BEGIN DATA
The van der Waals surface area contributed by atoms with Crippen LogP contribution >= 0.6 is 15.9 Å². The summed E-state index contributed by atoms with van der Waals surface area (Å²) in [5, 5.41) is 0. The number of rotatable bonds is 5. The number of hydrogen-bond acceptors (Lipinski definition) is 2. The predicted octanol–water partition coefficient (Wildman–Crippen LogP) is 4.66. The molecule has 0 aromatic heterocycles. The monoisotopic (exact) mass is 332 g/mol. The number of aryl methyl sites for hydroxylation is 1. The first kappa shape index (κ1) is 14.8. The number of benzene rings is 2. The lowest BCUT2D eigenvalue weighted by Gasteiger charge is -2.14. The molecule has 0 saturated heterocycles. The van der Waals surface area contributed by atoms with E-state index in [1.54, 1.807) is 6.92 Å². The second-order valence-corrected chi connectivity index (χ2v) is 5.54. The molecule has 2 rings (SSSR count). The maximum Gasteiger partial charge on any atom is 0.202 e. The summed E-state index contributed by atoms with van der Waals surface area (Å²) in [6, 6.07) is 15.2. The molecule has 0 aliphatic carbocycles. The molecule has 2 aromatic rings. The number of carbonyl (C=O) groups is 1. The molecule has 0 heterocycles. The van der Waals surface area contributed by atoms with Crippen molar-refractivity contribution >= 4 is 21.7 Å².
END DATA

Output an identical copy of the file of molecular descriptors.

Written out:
The van der Waals surface area contributed by atoms with Crippen LogP contribution >= 0.6 is 15.9 Å². The summed E-state index contributed by atoms with van der Waals surface area (Å²) in [5, 5.41) is 0. The number of rotatable bonds is 5. The number of hydrogen-bond acceptors (Lipinski definition) is 2. The predicted octanol–water partition coefficient (Wildman–Crippen LogP) is 4.66. The molecule has 0 aromatic heterocycles. The monoisotopic (exact) mass is 332 g/mol. The number of aryl methyl sites for hydroxylation is 1. The first kappa shape index (κ1) is 14.8. The number of benzene rings is 2. The lowest BCUT2D eigenvalue weighted by Gasteiger charge is -2.14. The molecule has 0 saturated heterocycles. The van der Waals surface area contributed by atoms with E-state index in [1.54, 1.807) is 6.92 Å². The second-order valence-corrected chi connectivity index (χ2v) is 5.54. The molecule has 2 rings (SSSR count). The maximum Gasteiger partial charge on any atom is 0.202 e. The summed E-state index contributed by atoms with van der Waals surface area (Å²) in [6, 6.07) is 15.2. The molecule has 0 aliphatic carbocycles. The molecule has 2 aromatic rings. The number of carbonyl (C=O) groups is 1. The molecule has 0 heterocycles. The van der Waals surface area contributed by atoms with Crippen molar-refractivity contribution >= 4 is 21.7 Å².